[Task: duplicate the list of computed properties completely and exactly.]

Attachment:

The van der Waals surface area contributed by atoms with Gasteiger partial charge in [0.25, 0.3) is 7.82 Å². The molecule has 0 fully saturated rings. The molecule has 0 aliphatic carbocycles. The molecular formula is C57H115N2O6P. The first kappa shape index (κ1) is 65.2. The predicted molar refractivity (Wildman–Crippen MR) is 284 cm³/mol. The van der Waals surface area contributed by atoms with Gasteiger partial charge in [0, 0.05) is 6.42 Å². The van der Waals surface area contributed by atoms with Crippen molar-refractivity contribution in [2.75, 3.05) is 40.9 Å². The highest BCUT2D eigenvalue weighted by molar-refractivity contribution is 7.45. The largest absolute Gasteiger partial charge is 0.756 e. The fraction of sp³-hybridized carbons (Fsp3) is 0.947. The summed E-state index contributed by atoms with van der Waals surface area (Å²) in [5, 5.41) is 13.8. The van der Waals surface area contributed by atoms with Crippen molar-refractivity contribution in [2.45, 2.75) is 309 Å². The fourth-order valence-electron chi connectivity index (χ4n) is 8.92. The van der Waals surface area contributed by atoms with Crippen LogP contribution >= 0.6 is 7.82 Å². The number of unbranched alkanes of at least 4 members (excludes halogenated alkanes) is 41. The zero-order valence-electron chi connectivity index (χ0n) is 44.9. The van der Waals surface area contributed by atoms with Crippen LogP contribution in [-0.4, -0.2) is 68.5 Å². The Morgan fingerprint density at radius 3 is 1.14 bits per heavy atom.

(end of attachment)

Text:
The van der Waals surface area contributed by atoms with Gasteiger partial charge in [0.25, 0.3) is 7.82 Å². The molecule has 0 fully saturated rings. The molecule has 0 aliphatic carbocycles. The molecular formula is C57H115N2O6P. The first kappa shape index (κ1) is 65.2. The predicted molar refractivity (Wildman–Crippen MR) is 284 cm³/mol. The van der Waals surface area contributed by atoms with Gasteiger partial charge in [0, 0.05) is 6.42 Å². The van der Waals surface area contributed by atoms with Crippen molar-refractivity contribution in [2.75, 3.05) is 40.9 Å². The highest BCUT2D eigenvalue weighted by molar-refractivity contribution is 7.45. The largest absolute Gasteiger partial charge is 0.756 e. The fraction of sp³-hybridized carbons (Fsp3) is 0.947. The summed E-state index contributed by atoms with van der Waals surface area (Å²) in [5, 5.41) is 13.8. The van der Waals surface area contributed by atoms with Crippen molar-refractivity contribution in [2.45, 2.75) is 309 Å². The fourth-order valence-electron chi connectivity index (χ4n) is 8.92. The van der Waals surface area contributed by atoms with Crippen LogP contribution >= 0.6 is 7.82 Å². The number of unbranched alkanes of at least 4 members (excludes halogenated alkanes) is 41. The zero-order valence-electron chi connectivity index (χ0n) is 44.9. The van der Waals surface area contributed by atoms with Crippen LogP contribution in [-0.4, -0.2) is 68.5 Å². The Morgan fingerprint density at radius 3 is 1.14 bits per heavy atom.